I’ve written literally hundreds of pieces for various web sites and newspapers, but nothing I have ever written has produced as much reader feedback as the piece I did in late 2005 about a Boston quintet whose fan base didn’t stretch much further than Providence.

During their late ’80s/early ’90s heyday, Tribe were arguably as big as the Pixies with the hometown crowd. They frequently sold out shows at the legendary club Avalon (recently converted into a House of Blues, ugh), and would outrank some of the biggest bands in the world in the year-end polls conducted by local modern rock station WFNX. When Tribe scored a record deal with Warner Bros. imprint Slash and convinced noted producer Gil Norton to shepherd their first album Abort (I always wondered if the Pixies had a hand in that), the general consensus was that the band, armed with killer lead single “Joyride (I Saw the Film),” was about to jump to the next level. It never happened. And I’m still not sure why.

Actually, I know exactly why it didn’t happen: Abort was released in September 1991, just when a group of bands from Seattle fired a shot heard ’round the world. If you look at the modern rock scene in the first nine months of that year, it was dominated by bands like Big Audio Dynamite (II, thank you very much), Jesus Jones, EMF, Siouxsie & the Banshees, Electronic, and the emerging “baggy” scene (Blur, the Farm, Happy Mondays). All of these bands were kindred spirits to Tribe’s unique blend of muscular but dance-friendly rock with a Gothic edge (singer Janet LaValley was like Siouxsie Sioux only sexier, and with better pitch). Once grunge hit, those bands were wiped off the dial, and Tribe was caught in the undertow.

Pity. The album holds up remarkably well today. The production is crisp and clean, with no egregious overdubs cluttering the proceedings. (The band took their live performances very seriously, and made sure their albums reflected that.) The songs show great versatility; the ballad (and fan favorite) “Rescue Me” sports a Rush-like time signature, “Jakpot” and “Easter Dinner” both have explosive endings, “Daddy’s Home” is a haunting song about an abusive father, “Outside” and “Joyride” (both, not coincidentally, written by bassist Greg LoPiccolo. More on him later) boast instantly memorable chain gang choruses, and the gorgeous album closer “Vigil” takes the guitar line from the Cure’s “Pictures of You” and makes it sing like an angel. The only person in the band that didn’t sing was drummer Dave Penzo, and having four capable singers – two boys and two girls, to boot – produced some dizzying harmonies and fierce sing-alongs. Most importantly, all of those singers could write as well, which served two purposes: it forced them all to step up their game if they wanted their songs to be included on the album, and it guaranteed that if one of those songwriters hit a dry spell, the others could pick up the slack. A bulletproof formula, no?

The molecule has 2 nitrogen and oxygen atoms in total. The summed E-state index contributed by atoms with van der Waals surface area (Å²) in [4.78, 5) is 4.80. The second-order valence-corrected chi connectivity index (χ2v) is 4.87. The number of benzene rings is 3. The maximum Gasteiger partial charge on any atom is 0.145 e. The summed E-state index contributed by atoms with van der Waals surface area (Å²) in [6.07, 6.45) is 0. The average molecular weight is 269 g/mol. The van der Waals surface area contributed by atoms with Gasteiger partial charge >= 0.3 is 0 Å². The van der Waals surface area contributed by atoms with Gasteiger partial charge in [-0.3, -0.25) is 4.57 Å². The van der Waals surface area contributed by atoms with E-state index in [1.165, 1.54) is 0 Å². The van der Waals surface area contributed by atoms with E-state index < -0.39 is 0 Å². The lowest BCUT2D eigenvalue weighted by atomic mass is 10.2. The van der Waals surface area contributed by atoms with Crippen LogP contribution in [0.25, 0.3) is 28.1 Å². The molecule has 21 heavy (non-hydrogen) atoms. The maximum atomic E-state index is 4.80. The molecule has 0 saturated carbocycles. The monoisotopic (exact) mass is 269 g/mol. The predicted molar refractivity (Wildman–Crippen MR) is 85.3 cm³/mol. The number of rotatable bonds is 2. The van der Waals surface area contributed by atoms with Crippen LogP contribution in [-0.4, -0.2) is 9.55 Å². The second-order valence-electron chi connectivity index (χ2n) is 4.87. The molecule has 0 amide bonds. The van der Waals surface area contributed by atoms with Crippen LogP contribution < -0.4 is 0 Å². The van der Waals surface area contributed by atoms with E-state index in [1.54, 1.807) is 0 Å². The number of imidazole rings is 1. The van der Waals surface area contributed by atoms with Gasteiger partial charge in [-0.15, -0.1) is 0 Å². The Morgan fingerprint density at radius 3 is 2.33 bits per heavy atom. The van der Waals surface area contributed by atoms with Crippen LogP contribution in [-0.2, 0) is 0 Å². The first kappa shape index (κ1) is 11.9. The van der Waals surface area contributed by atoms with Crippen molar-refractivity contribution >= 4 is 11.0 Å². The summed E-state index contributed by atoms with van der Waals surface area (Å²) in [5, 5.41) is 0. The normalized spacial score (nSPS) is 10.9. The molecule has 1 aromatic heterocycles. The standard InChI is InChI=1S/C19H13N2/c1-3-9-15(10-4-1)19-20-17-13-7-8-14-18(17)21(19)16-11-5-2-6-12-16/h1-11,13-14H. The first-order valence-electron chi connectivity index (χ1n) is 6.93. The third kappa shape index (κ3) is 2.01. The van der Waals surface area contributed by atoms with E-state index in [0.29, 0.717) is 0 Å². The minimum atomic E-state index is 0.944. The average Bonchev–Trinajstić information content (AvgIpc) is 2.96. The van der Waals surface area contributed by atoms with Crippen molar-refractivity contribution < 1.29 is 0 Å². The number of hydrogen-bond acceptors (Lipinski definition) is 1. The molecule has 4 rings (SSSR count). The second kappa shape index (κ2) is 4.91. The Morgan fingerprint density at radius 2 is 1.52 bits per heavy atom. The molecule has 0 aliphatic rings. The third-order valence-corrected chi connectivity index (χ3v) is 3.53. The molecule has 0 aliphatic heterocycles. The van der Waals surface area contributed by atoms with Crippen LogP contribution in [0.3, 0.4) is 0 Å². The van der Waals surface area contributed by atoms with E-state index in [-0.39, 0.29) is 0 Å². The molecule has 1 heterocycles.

Well, no, as time will tell you, and it will use harsh, unforgiving language as it does so. Tribe would go on to make one more album – which will be the focus of the next Pop Goes the World piece in two weeks, so set your TiVos – and then call it quits in early 1994 after the option for their third album was not picked up. LoPiccolo, guitarist Eric Brosius and keyboardist Terri Barous (Eric and Terri married after Tribe disbanded) went to work for computer game company Looking Glass Studios, where they produced the “System Shock” and “Thief” series. (Terri provided the voice of SHODAN in “System Shock,” which many claim to be one of the most sinister villains in video game history.) Eric and Greg – forgive me for not going all New York Times and using their last names, but if you read their writing credits, you’d understand – went on to work for Harmonix Music Systems, and it was here that the members of Tribe would finally change the world; in 2005, they created a little ol’ game called “Guitar Hero.” When that sold out of the box, they created the sequel, at which time MTV bought Harmonix for a princely sum. Once they fulfilled the “Guitar Hero” contract (“Guitar Hero Encore: Rocks the ’80s”), Harmonix went to work on “Rock Band” (where Tribe song “Outside” is included) and started yet another video game phenomenon, which will reach fever pitch when “The Beatles: Rock Band” is released this September.

Back to the reader feedback: The people who heard this band were touched deeply by them. One person even asked me, “You haven’t heard from a girl named ______, have you? We were really into Tribe when Abort came out, but I lost touch with her and wondered what she was up to.” Isn’t that cute? It may not have sold many records, but the people who bought Abort will listen to it for the rest of their lives. Beats the hell out of shipping gold and returning platinum, if you ask me.

And so, I present to you Tribe’s Abort in all its out-of-print glory. These files will stay up until the next installment of Pop Goes the World, where we will discuss the band’s troubled follow-up album Sleeper.

1. Here at the Home
2. Easter Dinner
3. Abort
4. Rescue Me
5. Joyride (I Saw the Film)
6. Payphone
7. Daddy’s Home
8. Jakpot
9. Serenade
10. Tied
11. Outside
12. Vigil

About the Author

David Medsker

David Medsker used to be "with it." But then they changed what "it" was. Now what he's "with" isn't "it," and what's "it" seems weird and scary to him. He is available for children's parties.

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